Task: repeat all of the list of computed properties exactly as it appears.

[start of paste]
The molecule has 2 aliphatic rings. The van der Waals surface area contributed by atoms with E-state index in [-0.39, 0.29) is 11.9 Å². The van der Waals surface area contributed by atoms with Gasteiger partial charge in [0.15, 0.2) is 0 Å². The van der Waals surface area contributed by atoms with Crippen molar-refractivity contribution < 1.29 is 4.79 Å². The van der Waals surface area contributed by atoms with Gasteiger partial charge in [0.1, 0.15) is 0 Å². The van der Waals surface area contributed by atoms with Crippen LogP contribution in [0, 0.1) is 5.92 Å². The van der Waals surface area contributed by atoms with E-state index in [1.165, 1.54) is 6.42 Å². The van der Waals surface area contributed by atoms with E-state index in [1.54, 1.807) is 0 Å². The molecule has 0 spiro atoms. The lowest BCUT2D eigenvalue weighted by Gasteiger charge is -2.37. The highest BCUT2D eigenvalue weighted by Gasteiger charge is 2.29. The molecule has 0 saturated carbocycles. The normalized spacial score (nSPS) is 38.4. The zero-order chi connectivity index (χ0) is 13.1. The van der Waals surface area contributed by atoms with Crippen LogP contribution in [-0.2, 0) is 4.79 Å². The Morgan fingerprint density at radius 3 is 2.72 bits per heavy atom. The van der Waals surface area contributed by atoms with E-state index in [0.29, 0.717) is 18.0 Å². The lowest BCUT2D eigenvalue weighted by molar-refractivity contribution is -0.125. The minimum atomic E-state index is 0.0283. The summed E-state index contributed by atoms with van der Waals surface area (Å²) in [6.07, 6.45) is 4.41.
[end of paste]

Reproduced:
The molecule has 2 aliphatic rings. The van der Waals surface area contributed by atoms with E-state index in [-0.39, 0.29) is 11.9 Å². The van der Waals surface area contributed by atoms with Gasteiger partial charge in [0.15, 0.2) is 0 Å². The van der Waals surface area contributed by atoms with Crippen molar-refractivity contribution < 1.29 is 4.79 Å². The van der Waals surface area contributed by atoms with Gasteiger partial charge in [0.1, 0.15) is 0 Å². The van der Waals surface area contributed by atoms with Crippen LogP contribution in [0, 0.1) is 5.92 Å². The van der Waals surface area contributed by atoms with E-state index in [1.165, 1.54) is 6.42 Å². The van der Waals surface area contributed by atoms with E-state index in [1.54, 1.807) is 0 Å². The molecule has 0 spiro atoms. The lowest BCUT2D eigenvalue weighted by Gasteiger charge is -2.37. The highest BCUT2D eigenvalue weighted by Gasteiger charge is 2.29. The molecule has 0 saturated carbocycles. The normalized spacial score (nSPS) is 38.4. The zero-order chi connectivity index (χ0) is 13.1. The van der Waals surface area contributed by atoms with Crippen LogP contribution in [-0.2, 0) is 4.79 Å². The Morgan fingerprint density at radius 3 is 2.72 bits per heavy atom. The van der Waals surface area contributed by atoms with E-state index in [0.29, 0.717) is 18.0 Å². The lowest BCUT2D eigenvalue weighted by molar-refractivity contribution is -0.125. The minimum atomic E-state index is 0.0283. The summed E-state index contributed by atoms with van der Waals surface area (Å²) in [6.07, 6.45) is 4.41.